In this light, Scheide M141 marks the end of the early Middle Ages in three significant ways. It helps illustrated how the varied roles of women evident in the early Middle Ages were increasingly constricted as the Middle Ages progressed. It reveals practices of religious accommodation or convivencia that were strained by the rise of Crusader states and ultimately rejected during the Spanish Reconquista. And at a granular level, it allows us to see how individuals who experienced an important transitional moment were themselves being commemorated in death.
Scheide M 141. Princeton University Library. [catalog link]
Sofia Kotzabassi and Nancy Patterson Ševčenko, Greek Manuscripts at Princeton: A Descriptive Catalog (Princeton: Princeton University Press, 2010), pp. 217–19, fig. 239.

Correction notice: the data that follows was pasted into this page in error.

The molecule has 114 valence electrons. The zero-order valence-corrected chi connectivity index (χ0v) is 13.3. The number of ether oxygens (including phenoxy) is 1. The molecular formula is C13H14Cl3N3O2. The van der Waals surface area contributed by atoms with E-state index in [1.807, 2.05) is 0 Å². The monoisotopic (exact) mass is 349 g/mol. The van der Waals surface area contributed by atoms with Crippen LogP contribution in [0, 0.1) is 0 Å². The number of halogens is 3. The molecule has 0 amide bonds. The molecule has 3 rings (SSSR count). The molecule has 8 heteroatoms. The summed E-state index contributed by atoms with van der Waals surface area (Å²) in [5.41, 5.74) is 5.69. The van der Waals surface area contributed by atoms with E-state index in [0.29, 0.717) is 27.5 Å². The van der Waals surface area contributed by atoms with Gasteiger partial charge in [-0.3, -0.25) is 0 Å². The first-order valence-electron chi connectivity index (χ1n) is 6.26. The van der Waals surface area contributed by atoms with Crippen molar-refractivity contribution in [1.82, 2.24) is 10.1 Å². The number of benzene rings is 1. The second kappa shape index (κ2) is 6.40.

Karl W. Hiersemann, Orientalische Manuskripte: arabische, syrische, griechische, armenische, persische Handschriften des 7.–18. Jahrhunderts. Meist theologischen, vorzüglich kirchen- und literaturgeschichtlichen Inhalts von hoher Bedeutung, z. gr. Tl. inedita und unica (Leipzig: Karl W. Hiersemann, 1922) [= “Hiersemann 500”], no 46, p. 21.
Christopher MacEvitt, The Crusades and the Christian World of the East: Rough Tolerance (Philadelphia: University of Pennsylvania Press, 2008).
Jonathan Ray, “Beyond Tolerance and Persecution: Reassessing Our Approach to Medieval Convivencia,” Jewish Social Studies, new series 11, no. 2 (Winter 2005): 1–18.
Alice-Mary Talbot, ed., Holy Women of Byzantium: Ten Saints’ Lives in English Translation, Byzantine Saints’ Lives in Translation 1 (Washington, DC: Dumbarton Oaks, 1996).
Jack Tannous, The Making of the Middle East: Religion, Society, and Simple Believers (Princeton: Princeton University Press, 2018).